By Ernst Wolff.
The Corona Virus 2019-nCoV has – although the first disease occurred only two months ago and its genome has only been known for three weeks – already set numerous world records. Never before in the history of mankind has a virus spread so quickly, never before has its genome been decoded so quickly, and never before have so many people been quarantined and entire large cities sealed off from the outside world.
What is behind all this? Hysteria? Scare tactics? Business deals? An out-of-control warfare experiment? No one can answer that question conclusively at this time. Nevertheless, some facts seem to be certain. Scientists assume that the virus was transmitted from an animal to a human being, that it can cause pneumonia and acute lung failure, and that it can lead to death in more than 2 percent of cases.
This alone does not fundamentally distinguish it from an influenza virus. However, the fact that carriers of the coronavirus can infect others before the outbreak of the disease, i.e. during the incubation period, and very probably also some time after the symptoms have disappeared does. This characteristic does not promise good news, as it makes it extraordinarily difficult, if not impossible, to stop the spread of the corona virus.
The world is badly equipped
If this should happen – and there is no reason to assume otherwise at present – the first thing that could happen is a global pandemic for which the world is not well prepared. As a result of the global financial crisis and the euro crisis, healthcare systems have been severely affected in recent years, most hospitals are understaffed, inadequately equipped and in many cases already working at full capacity. Therefore, even in the industrialized countries, a considerable lack of treatment for patients must be expected.
Emerging and developing countries would be considerably worse off. In Africa, for example, China’s most important trading partner and the permanent destination of many Chinese workers, not a single country has adequate medical care, not to mention the possibilities of preventing a pandemic by checking suspicious cases, for example by means of rapid tests.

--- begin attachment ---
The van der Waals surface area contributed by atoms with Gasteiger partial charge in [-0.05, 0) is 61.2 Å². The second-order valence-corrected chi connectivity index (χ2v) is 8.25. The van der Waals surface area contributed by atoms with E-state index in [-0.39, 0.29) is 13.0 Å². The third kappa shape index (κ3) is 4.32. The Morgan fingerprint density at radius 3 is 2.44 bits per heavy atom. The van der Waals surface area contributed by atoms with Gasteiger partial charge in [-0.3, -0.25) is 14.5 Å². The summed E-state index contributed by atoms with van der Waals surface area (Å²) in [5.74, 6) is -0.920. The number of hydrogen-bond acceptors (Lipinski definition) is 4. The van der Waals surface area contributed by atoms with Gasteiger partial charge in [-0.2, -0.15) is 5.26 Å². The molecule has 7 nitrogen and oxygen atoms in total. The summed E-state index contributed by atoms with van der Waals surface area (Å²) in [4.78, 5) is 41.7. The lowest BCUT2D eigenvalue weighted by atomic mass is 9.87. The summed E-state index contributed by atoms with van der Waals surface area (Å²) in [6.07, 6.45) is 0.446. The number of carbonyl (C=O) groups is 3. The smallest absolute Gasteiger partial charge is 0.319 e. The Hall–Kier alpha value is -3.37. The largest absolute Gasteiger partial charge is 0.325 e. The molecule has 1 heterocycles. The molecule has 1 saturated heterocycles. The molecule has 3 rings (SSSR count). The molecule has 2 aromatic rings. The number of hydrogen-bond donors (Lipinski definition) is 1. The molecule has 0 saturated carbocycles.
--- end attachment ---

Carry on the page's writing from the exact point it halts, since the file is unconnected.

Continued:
It would be particularly bad for infected patients with a severe course of disease: Since they often need artificial ventilation and their blood often has to be enriched with oxygen outside the body, an aggravation of their condition would mean certain death for the majority of them.
Economic crashes and social protests
But the economies of these countries would also be affected by the outbreak of a pandemic. Entire sectors such as the catering, hotel and tourism industries would collapse. There would also be production stoppages, disruption of supply chains and food shortages, which would immediately lead to price increases.
In reaction to this, social protests, possibly even riots or popular uprisings could be expected, which could further destabilize these already economically weak and politically unstable countries, make the living conditions of the majority of the population even more difficult and thus trigger the next wave of migration.
Is this vision of the future too apocalyptic? Hardly, because even if China, Europe and North America succeed in containing the virus, the chances of doing so in the poorer countries of Asia, South America and Africa are extremely low.
Fatal consequences for the global financial system
However, medical undersupply and its consequences would by no means be the only threat to be expected. Another – and possibly more serious – threat lies in the global financial system. Since the global financial crisis, it has been kept alive only by extensive manipulation by central banks. They have ensured that we are currently dealing with the highest levels of debt ever and huge bubbles in the stock, bond and property markets.
Since economic collapses in the wake of the coronavirus spread would also be inevitable in the industrialised countries, private lenders would probably be much more cautious in the future, so that the central banks would be forced to intensify the course of a renewed loose monetary policy adopted last year. The Chinese central bank announced on Sunday that it will support the domestic stock market with 1.2 trillion yuan (156 billion euros) on Monday.
The money flood expected far beyond China and the resulting devaluation of the money could lead to more and more investors fleeing to safe havens and thus trigger a huge crash on the financial markets – with the consequence that confidence in the increasingly worthless money would rapidly melt away.
No one can currently predict with certainty how the current pandemic will develop in the coming days and weeks. However, if the trend that has been emerging so far continues, it cannot be excluded that the corona virus 2019-nCoV will prove to be the much-vaunted “black swan” – the event that finally heralds the long-awaited collapse of the global financial system.
Thanks to the author for the right to publish.
Picture reference: Soni’s / Shutterstock
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